# [Python-ideas] minmax() function returning (minimum, maximum) tuple of a sequence

Steven D'Aprano steve at pearwood.info
Fri Oct 15 05:12:03 CEST 2010

```On Thu, 14 Oct 2010 11:05:25 pm you wrote:
> On Thu, Oct 14, 2010 at 1:23 PM, Steven D'Aprano wrote:
> > On Thu, 14 Oct 2010 08:54:31 am you wrote:
> >> After some thought, I've found a way to make running several
> >> "running calculations" in parallel fast. Speed should be
> >> comparable to having used the non-running variants.
> >
> > Speed "should be" comparable? Are you guessing or have you actually
> > timed it?
> >
> > And surely the point of all this extra coding is to make something
> > run *faster*, not "comparable to", the sequential algorithm?
>
> The use-case I'm targeting is when you can't hold all of the data in
> memory, and it is relatively "expensive" to generate it, e.g. a large
> and complex database query. In this case just running the sequential
> functions one at a time requires generating the data several times,
> once per function. My goal is to facilitate running several
> computations on a single iterator without keeping all of the data in
> memory.

Okay, fair enough, but I think that's enough of a specialist need that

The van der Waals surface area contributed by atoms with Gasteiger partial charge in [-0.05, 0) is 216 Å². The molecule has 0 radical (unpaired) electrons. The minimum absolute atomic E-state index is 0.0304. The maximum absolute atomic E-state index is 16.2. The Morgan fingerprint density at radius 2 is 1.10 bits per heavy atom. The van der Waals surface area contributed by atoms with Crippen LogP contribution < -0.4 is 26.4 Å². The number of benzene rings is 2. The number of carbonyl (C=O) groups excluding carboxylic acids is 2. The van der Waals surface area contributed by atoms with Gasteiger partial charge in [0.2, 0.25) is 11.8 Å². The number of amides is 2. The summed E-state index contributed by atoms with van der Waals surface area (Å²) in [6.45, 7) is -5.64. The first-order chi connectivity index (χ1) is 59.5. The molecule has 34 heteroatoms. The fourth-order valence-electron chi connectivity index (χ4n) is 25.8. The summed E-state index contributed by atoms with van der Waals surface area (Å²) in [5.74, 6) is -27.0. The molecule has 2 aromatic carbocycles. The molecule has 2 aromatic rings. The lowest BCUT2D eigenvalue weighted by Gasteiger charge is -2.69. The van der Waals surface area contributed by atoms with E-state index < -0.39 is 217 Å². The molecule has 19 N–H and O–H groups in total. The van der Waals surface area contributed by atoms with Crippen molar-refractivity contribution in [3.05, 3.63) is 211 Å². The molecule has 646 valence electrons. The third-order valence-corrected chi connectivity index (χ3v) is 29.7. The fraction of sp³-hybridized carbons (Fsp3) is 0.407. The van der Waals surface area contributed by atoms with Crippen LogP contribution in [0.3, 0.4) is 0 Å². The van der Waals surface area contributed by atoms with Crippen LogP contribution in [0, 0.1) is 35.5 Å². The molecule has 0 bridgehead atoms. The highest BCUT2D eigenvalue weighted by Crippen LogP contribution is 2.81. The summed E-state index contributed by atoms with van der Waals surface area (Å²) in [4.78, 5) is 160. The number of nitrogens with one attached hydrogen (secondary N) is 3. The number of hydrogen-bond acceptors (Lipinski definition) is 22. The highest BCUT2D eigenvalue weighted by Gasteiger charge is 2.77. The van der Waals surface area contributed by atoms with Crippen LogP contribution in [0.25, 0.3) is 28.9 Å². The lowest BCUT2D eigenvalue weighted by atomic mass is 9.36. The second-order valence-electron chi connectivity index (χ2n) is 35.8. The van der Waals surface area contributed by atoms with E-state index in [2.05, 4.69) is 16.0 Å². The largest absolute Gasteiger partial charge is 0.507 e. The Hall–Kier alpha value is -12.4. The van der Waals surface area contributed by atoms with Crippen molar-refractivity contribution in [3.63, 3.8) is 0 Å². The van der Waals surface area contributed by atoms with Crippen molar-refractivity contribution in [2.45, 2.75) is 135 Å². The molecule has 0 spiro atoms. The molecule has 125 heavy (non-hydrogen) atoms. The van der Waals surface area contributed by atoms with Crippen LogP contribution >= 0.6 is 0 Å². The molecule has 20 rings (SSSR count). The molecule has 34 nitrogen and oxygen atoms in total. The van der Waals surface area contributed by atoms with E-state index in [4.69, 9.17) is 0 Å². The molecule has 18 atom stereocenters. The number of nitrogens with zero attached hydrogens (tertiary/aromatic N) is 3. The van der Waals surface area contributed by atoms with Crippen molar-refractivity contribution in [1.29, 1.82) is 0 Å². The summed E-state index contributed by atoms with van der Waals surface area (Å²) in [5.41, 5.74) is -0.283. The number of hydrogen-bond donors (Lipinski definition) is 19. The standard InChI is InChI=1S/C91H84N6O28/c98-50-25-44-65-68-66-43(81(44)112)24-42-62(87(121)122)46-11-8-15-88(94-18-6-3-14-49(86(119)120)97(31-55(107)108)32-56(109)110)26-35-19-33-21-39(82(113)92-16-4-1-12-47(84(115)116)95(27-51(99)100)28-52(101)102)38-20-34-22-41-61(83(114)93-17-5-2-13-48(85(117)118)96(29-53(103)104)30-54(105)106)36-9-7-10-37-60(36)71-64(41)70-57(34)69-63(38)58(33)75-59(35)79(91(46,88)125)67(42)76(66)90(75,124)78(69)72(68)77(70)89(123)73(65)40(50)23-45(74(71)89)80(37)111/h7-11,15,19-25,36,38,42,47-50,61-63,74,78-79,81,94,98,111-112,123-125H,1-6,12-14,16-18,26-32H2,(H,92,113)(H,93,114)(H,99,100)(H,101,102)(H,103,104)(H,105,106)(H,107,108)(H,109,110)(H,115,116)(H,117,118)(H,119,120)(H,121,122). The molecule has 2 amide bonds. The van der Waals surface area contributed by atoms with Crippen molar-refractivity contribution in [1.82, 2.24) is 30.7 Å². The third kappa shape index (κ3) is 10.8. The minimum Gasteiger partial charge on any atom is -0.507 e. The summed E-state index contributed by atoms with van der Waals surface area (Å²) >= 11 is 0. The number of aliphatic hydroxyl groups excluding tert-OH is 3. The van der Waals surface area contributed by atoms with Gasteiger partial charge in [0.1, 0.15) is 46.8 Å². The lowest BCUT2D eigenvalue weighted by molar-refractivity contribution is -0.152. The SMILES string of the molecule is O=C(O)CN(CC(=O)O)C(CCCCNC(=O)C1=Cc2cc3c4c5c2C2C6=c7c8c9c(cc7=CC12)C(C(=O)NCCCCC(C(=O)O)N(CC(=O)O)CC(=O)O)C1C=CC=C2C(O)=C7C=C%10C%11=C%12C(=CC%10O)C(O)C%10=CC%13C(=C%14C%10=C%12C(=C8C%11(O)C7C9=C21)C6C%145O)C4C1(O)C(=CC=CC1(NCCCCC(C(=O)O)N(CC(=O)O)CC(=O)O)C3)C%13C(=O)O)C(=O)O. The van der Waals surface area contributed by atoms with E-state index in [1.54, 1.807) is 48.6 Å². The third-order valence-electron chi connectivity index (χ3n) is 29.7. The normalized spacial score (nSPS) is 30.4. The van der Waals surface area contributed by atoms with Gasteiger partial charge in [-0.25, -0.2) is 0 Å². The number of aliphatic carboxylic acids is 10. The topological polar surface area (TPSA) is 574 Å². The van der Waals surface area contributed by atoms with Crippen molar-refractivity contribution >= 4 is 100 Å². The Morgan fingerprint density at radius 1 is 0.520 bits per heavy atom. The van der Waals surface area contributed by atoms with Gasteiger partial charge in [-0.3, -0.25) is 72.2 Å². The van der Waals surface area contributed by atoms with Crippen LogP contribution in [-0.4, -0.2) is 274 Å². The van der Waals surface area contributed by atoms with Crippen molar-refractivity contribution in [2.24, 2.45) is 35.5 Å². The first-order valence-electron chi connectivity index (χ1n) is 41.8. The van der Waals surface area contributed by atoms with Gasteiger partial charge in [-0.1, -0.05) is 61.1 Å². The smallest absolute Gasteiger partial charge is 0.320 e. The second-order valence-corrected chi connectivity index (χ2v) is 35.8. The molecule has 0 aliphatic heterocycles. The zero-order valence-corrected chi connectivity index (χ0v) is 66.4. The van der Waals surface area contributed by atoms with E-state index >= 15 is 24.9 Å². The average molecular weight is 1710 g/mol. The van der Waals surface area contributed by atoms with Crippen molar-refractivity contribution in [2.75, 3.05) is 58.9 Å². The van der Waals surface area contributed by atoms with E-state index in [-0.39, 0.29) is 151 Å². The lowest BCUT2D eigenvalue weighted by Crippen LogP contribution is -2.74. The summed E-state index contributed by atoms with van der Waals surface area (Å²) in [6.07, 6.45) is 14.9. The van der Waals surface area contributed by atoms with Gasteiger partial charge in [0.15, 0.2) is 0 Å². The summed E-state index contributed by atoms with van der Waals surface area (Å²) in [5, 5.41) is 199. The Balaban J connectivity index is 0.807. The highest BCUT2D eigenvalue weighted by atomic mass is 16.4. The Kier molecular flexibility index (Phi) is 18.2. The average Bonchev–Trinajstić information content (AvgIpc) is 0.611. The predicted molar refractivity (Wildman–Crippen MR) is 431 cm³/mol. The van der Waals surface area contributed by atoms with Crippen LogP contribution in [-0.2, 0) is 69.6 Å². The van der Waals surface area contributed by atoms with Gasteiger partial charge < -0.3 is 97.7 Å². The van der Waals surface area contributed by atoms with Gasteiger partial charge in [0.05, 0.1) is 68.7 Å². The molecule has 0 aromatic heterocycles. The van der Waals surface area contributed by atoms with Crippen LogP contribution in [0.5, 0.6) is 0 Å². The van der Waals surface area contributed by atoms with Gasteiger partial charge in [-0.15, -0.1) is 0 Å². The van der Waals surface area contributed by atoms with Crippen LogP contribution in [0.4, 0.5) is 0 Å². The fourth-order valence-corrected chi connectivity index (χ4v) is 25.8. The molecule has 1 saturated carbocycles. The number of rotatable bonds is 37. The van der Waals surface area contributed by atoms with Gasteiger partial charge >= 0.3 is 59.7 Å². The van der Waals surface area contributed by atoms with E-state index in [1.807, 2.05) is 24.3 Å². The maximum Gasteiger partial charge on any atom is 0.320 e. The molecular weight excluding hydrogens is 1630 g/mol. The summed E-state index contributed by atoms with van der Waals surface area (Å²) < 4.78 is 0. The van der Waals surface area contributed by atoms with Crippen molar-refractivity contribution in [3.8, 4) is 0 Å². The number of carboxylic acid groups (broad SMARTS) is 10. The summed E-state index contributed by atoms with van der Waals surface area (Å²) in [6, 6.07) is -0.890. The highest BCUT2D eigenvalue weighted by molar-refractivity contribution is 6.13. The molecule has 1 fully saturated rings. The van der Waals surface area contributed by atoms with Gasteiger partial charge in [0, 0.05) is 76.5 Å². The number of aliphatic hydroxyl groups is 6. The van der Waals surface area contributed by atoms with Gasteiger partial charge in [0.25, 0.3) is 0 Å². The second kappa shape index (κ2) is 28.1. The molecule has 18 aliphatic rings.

it doesn't belong as a built-in or even in the standard library.

I suspect that, even for your application, a more sensible approach
would be to write a single function to walk over the data once, doing
all the calculations you need. E.g. if your data is numeric, and you
need (say) the min, max, mean (average), standard deviation and
standard error, rather than doing a separate pass for each function,
you can do them all in a single pass:

sum = 0
sum_sq = 0
count = 0
smallest = sys.maxint
biggest = -sys.maxint
for x in data:
count += 1
sum += x
sum_sq += x**2
smallest = min(smallest, x)
biggest = max(biggest, x)
mean = sum/count
std_dev = math.sqrt((sum_sq + sum**2)/(count-1))
std_err = std_dev/math.sqrt(count)

That expression for the standard deviation is from memory, don't trust
it, I've probably got it wrong!

Naturally, if you don't know what functions you need to call until
runtime it will require a bit more cleverness. A general approach might
be a functional approach based on reduce:

def multireduce(functions, initial_values, data):
values = list(initial_values)
for x in data:
for i, func in enumerate(functions):
values[i] = func(x, values[i])
return values

The point is that if generating the data is costly, the best approach is
to lazily generate the data once only, with the minimal overhead and
maximum flexibility.

--
Steven D'Aprano

```